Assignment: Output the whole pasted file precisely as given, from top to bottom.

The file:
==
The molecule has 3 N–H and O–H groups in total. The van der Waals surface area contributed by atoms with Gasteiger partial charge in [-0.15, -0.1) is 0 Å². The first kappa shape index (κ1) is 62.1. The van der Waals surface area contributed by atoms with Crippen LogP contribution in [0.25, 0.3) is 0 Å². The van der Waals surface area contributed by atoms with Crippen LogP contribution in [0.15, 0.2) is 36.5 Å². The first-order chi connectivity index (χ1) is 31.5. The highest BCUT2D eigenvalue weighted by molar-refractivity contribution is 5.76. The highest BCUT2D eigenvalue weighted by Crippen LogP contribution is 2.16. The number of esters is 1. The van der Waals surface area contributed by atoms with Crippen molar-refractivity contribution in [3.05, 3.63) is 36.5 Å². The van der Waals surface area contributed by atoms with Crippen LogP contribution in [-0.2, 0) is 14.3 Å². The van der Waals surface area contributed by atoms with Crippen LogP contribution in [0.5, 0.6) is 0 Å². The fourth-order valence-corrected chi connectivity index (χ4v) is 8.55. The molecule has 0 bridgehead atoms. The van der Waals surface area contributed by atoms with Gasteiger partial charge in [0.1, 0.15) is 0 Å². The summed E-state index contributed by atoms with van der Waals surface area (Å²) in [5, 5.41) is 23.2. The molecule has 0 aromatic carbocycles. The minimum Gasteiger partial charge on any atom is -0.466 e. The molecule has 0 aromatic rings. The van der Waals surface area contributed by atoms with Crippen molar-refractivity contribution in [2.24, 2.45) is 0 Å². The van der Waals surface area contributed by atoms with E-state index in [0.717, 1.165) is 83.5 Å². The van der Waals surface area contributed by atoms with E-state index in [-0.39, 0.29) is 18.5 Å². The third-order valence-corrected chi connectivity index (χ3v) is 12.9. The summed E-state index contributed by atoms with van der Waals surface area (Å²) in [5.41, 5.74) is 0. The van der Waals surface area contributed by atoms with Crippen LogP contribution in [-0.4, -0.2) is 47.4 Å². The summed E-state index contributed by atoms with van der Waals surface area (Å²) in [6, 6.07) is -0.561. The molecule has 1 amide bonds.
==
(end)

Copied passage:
The molecule has 3 N–H and O–H groups in total. The van der Waals surface area contributed by atoms with Gasteiger partial charge in [-0.15, -0.1) is 0 Å². The first kappa shape index (κ1) is 62.1. The van der Waals surface area contributed by atoms with Crippen LogP contribution in [0.25, 0.3) is 0 Å². The van der Waals surface area contributed by atoms with Crippen LogP contribution in [0.15, 0.2) is 36.5 Å². The first-order chi connectivity index (χ1) is 31.5. The highest BCUT2D eigenvalue weighted by molar-refractivity contribution is 5.76. The highest BCUT2D eigenvalue weighted by Crippen LogP contribution is 2.16. The number of esters is 1. The van der Waals surface area contributed by atoms with Crippen molar-refractivity contribution in [3.05, 3.63) is 36.5 Å². The van der Waals surface area contributed by atoms with Crippen LogP contribution in [-0.2, 0) is 14.3 Å². The van der Waals surface area contributed by atoms with Crippen LogP contribution in [0.5, 0.6) is 0 Å². The fourth-order valence-corrected chi connectivity index (χ4v) is 8.55. The molecule has 0 bridgehead atoms. The van der Waals surface area contributed by atoms with Gasteiger partial charge in [0.1, 0.15) is 0 Å². The summed E-state index contributed by atoms with van der Waals surface area (Å²) in [5, 5.41) is 23.2. The molecule has 0 aromatic carbocycles. The minimum Gasteiger partial charge on any atom is -0.466 e. The molecule has 0 aromatic rings. The van der Waals surface area contributed by atoms with Crippen molar-refractivity contribution in [2.24, 2.45) is 0 Å². The van der Waals surface area contributed by atoms with E-state index in [0.717, 1.165) is 83.5 Å². The van der Waals surface area contributed by atoms with E-state index in [-0.39, 0.29) is 18.5 Å². The third-order valence-corrected chi connectivity index (χ3v) is 12.9. The summed E-state index contributed by atoms with van der Waals surface area (Å²) in [5.41, 5.74) is 0. The van der Waals surface area contributed by atoms with Crippen LogP contribution in [-0.4, -0.2) is 47.4 Å². The summed E-state index contributed by atoms with van der Waals surface area (Å²) in [6, 6.07) is -0.561. The molecule has 1 amide bonds.